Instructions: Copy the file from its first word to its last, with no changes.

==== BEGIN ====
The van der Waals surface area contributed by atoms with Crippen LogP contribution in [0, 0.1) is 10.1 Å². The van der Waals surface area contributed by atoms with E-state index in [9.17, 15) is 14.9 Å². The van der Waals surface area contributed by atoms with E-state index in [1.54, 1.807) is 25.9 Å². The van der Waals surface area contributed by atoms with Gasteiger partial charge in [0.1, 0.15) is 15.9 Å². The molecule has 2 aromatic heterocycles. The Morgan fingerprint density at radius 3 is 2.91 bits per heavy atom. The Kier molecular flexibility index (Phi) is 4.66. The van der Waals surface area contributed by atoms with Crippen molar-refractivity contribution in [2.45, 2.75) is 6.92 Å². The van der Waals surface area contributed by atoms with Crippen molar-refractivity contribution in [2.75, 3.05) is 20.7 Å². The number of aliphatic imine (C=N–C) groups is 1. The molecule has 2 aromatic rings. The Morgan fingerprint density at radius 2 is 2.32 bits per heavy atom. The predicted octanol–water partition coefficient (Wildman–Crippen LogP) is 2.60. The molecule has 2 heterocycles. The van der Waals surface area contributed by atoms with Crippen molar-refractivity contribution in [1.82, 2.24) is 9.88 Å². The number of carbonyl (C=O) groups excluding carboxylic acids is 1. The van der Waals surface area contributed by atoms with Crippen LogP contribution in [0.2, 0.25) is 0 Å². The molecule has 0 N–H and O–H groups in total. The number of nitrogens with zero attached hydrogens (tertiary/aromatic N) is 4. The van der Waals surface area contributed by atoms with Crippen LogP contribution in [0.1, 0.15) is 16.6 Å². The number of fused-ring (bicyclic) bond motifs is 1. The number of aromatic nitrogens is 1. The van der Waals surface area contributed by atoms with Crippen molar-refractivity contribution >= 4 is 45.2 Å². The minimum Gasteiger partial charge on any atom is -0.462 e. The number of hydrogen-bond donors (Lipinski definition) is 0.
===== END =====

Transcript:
The van der Waals surface area contributed by atoms with Crippen LogP contribution in [0, 0.1) is 10.1 Å². The van der Waals surface area contributed by atoms with E-state index in [9.17, 15) is 14.9 Å². The van der Waals surface area contributed by atoms with E-state index in [1.54, 1.807) is 25.9 Å². The van der Waals surface area contributed by atoms with Gasteiger partial charge in [0.1, 0.15) is 15.9 Å². The molecule has 2 aromatic heterocycles. The Morgan fingerprint density at radius 3 is 2.91 bits per heavy atom. The Kier molecular flexibility index (Phi) is 4.66. The van der Waals surface area contributed by atoms with Crippen molar-refractivity contribution in [2.45, 2.75) is 6.92 Å². The van der Waals surface area contributed by atoms with Crippen molar-refractivity contribution in [2.75, 3.05) is 20.7 Å². The number of aliphatic imine (C=N–C) groups is 1. The molecule has 2 aromatic rings. The Morgan fingerprint density at radius 2 is 2.32 bits per heavy atom. The predicted octanol–water partition coefficient (Wildman–Crippen LogP) is 2.60. The molecule has 2 heterocycles. The van der Waals surface area contributed by atoms with Crippen molar-refractivity contribution in [1.82, 2.24) is 9.88 Å². The number of carbonyl (C=O) groups excluding carboxylic acids is 1. The van der Waals surface area contributed by atoms with Crippen LogP contribution in [0.2, 0.25) is 0 Å². The molecule has 0 N–H and O–H groups in total. The number of nitrogens with zero attached hydrogens (tertiary/aromatic N) is 4. The van der Waals surface area contributed by atoms with Crippen LogP contribution in [0.1, 0.15) is 16.6 Å². The number of fused-ring (bicyclic) bond motifs is 1. The number of aromatic nitrogens is 1. The van der Waals surface area contributed by atoms with Crippen molar-refractivity contribution >= 4 is 45.2 Å². The minimum Gasteiger partial charge on any atom is -0.462 e. The number of hydrogen-bond donors (Lipinski definition) is 0.